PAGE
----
respiratory distress syndrome (ARDS), diffuse alveolar hemorrhage (DAH), acute eosinophilic pneumonia, hypersensitivity pneumonitis, and organizing pneumonia. The most common patterns on imaging include basilar-predominant consolidation and ground-glass opacities with areas of subpleural sparing. In addition, approximately 10% to 15% of the reported cases had a spontaneous pneumothorax, pneumomediastinum, and/or associated pleural effusions. Bronchoscopy specimens, such as bronchoalveolar lavage (BAL) and transbronchial biopsies (TBBx), were often but not always obtained. In patients who underwent bronchoscopy; many were found to have lipid-laden alveolar macrophages. These findings were discovered by staining fresh (ie, those not placed in fixative) specimens from BAL and/or TBBx for lipids with oil red O or another stain to specifically detect fat within the samples. Other etiologies of these radiographic/pathologic patterns and conditions should be excluded, as listed above.

The clinical course varies widely among these reported cases of vaping and e-cigarette-associated respiratory diseases. A minority of the reported patients spontaneously improved, and others required significant supportive care – from supplemental oxygen to complete support with ECMO. Some were treated with systemic corticosteroids with a wide range of responses and with various dosages: from prednisone of 0.5 to 1 mg/kg up to pulse-dose steroids with 1 g methylprednisolone for 3 days with a slow taper.

The information and data reported about these e-cigarette-associated respiratory diseases are clearly evolving quickly and vary from center to center and state to state. All suspected cases should be reported to your state health department. Similar to other inhalational injuries, it is critical to monitor these patients following recovery from the acute illness to help determine the long-term pulmonary effects and clinical courses of these individuals. Offering assistance and treatment for addiction is also important in these patients to help reduce their chances of recurrent respiratory problems from ongoing exposure to these substances in e-cigarettes. The bottom line is that cases of e-cigarette-associated respiratory diseases are increasing rapidly throughout the United States. Therefore, we should all be vigilant about asking our patients about their use of these substances and providing clear and strong messages for each of our patients to avoid vaping any substances through e-cigarettes.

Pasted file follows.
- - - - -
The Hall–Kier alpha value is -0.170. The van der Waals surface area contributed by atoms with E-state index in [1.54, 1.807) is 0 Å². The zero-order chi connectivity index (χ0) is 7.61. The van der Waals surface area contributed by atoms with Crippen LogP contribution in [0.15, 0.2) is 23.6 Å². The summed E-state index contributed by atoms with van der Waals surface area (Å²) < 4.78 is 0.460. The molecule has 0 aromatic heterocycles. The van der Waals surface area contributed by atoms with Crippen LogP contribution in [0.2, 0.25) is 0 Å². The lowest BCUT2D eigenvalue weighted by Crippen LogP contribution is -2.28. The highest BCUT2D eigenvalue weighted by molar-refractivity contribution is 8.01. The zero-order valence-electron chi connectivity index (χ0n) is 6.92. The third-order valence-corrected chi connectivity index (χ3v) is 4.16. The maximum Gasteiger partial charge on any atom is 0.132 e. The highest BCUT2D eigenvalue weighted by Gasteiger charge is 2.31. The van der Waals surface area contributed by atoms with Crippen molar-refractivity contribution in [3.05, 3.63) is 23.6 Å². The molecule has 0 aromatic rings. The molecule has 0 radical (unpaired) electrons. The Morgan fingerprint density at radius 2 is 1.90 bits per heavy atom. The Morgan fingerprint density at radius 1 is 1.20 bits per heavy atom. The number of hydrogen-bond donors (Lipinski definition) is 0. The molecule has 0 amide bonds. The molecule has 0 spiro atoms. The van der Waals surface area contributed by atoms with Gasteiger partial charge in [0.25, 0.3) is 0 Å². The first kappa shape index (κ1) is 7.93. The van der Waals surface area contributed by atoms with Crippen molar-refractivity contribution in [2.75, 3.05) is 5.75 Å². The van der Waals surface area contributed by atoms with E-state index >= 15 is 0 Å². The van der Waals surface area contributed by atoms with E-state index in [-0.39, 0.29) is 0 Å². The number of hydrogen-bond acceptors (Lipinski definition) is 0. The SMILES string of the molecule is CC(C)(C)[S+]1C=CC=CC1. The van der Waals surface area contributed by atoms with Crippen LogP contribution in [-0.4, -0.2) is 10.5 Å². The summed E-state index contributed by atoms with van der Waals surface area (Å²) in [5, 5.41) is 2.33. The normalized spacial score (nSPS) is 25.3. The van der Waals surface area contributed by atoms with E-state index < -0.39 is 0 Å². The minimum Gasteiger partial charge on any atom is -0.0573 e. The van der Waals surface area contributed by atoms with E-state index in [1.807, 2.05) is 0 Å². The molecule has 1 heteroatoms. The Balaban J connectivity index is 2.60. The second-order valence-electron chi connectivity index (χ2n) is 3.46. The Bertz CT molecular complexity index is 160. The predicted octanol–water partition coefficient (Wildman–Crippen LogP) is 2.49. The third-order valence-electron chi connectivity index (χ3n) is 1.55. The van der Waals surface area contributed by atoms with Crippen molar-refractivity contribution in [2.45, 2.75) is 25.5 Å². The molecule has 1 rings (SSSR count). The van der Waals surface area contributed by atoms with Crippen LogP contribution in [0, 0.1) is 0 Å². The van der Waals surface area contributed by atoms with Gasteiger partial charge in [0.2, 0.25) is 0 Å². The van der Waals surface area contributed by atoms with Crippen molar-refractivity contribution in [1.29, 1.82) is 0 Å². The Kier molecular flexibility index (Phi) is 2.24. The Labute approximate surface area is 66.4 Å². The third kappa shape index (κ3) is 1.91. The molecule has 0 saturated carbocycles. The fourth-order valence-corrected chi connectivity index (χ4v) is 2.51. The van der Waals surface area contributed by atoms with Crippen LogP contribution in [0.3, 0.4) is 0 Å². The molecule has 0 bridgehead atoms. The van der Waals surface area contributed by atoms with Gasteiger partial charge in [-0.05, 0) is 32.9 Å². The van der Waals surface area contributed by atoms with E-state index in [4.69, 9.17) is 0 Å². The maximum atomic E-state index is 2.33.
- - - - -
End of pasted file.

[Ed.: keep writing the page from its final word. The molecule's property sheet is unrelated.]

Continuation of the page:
Dr. Adams is Professor of Medicine, Pulmonary/Critical Care Division, Distinguished Teaching Professor, UT Health San Antonio; Staff Physician, South Texas Veterans Health Care System, San Antonio, Texas

References

Centers for Disease Control and Prevention. Severe pulmonary disease associated with using e-cigarette products. Health Alert Network. August 30, 2019. CDCHAN-00421. .

https://emergency.cdc.gov/han/han00421.asp

Centers for Disease Control and Prevention. Outbreak of lung illness associated with using e-cigarette products. Investigation Notice. September 6, 2019. https://www.cdc.gov/tobacco/basic_information/e-cigarettes/severe-lung-disease.html.

Henry TS et al. Imaging of vaping-associated lung disease. N Engl J Med. 2019 Sep 6. doi: 10.1056/NEJMc1911995. [Epub ahead of print].

Layden JE et al. Pulmonary illness related to e-cigarette use in Illinois and Wisconsin – preliminary report. N Engl J Med. 2019 Sep 6. doi: 10.1056/NEJMoa1911614. [Epub ahead of print].

Maddock SD et al. Pulmonary lipid-laden macrophages and vaping. N Engl J Med. 2019 Sep 6. doi: 10.1056/NEJMc1912038. [Epub ahead of print].